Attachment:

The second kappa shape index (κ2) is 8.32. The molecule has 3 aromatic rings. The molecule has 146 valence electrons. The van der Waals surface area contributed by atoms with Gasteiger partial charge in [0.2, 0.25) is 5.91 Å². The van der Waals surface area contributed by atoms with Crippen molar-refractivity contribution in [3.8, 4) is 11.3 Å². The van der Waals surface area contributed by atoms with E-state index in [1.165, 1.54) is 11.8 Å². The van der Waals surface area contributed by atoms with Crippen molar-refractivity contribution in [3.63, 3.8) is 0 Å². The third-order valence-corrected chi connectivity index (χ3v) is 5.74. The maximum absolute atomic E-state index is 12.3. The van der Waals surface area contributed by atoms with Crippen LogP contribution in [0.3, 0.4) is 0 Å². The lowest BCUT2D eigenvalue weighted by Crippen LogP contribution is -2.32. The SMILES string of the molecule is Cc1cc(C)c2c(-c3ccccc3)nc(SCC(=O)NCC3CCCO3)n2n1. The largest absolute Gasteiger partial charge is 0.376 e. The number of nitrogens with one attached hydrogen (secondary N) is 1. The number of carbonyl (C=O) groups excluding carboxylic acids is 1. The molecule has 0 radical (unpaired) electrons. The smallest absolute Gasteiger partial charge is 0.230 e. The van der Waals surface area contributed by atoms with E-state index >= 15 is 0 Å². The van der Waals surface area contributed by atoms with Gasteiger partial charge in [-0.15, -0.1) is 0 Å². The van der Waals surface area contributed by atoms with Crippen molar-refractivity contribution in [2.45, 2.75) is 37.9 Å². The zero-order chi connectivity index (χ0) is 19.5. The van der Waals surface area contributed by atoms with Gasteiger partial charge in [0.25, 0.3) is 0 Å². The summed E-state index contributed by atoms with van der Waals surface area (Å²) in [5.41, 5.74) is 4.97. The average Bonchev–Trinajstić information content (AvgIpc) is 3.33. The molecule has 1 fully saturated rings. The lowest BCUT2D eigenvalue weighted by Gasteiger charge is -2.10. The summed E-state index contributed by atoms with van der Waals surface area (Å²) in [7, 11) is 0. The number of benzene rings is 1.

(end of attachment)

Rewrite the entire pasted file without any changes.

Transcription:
The second kappa shape index (κ2) is 8.32. The molecule has 3 aromatic rings. The molecule has 146 valence electrons. The van der Waals surface area contributed by atoms with Gasteiger partial charge in [0.2, 0.25) is 5.91 Å². The van der Waals surface area contributed by atoms with Crippen molar-refractivity contribution in [3.8, 4) is 11.3 Å². The van der Waals surface area contributed by atoms with E-state index in [1.165, 1.54) is 11.8 Å². The van der Waals surface area contributed by atoms with Crippen molar-refractivity contribution in [3.63, 3.8) is 0 Å². The third-order valence-corrected chi connectivity index (χ3v) is 5.74. The maximum absolute atomic E-state index is 12.3. The van der Waals surface area contributed by atoms with Crippen LogP contribution in [0.3, 0.4) is 0 Å². The lowest BCUT2D eigenvalue weighted by Crippen LogP contribution is -2.32. The SMILES string of the molecule is Cc1cc(C)c2c(-c3ccccc3)nc(SCC(=O)NCC3CCCO3)n2n1. The largest absolute Gasteiger partial charge is 0.376 e. The number of nitrogens with one attached hydrogen (secondary N) is 1. The number of carbonyl (C=O) groups excluding carboxylic acids is 1. The molecule has 0 radical (unpaired) electrons. The smallest absolute Gasteiger partial charge is 0.230 e. The van der Waals surface area contributed by atoms with E-state index >= 15 is 0 Å². The van der Waals surface area contributed by atoms with Gasteiger partial charge in [-0.15, -0.1) is 0 Å². The van der Waals surface area contributed by atoms with Crippen molar-refractivity contribution in [2.45, 2.75) is 37.9 Å². The zero-order chi connectivity index (χ0) is 19.5. The van der Waals surface area contributed by atoms with Gasteiger partial charge in [0.25, 0.3) is 0 Å². The summed E-state index contributed by atoms with van der Waals surface area (Å²) in [5.41, 5.74) is 4.97. The average Bonchev–Trinajstić information content (AvgIpc) is 3.33. The molecule has 1 fully saturated rings. The lowest BCUT2D eigenvalue weighted by Gasteiger charge is -2.10. The summed E-state index contributed by atoms with van der Waals surface area (Å²) in [7, 11) is 0. The number of benzene rings is 1.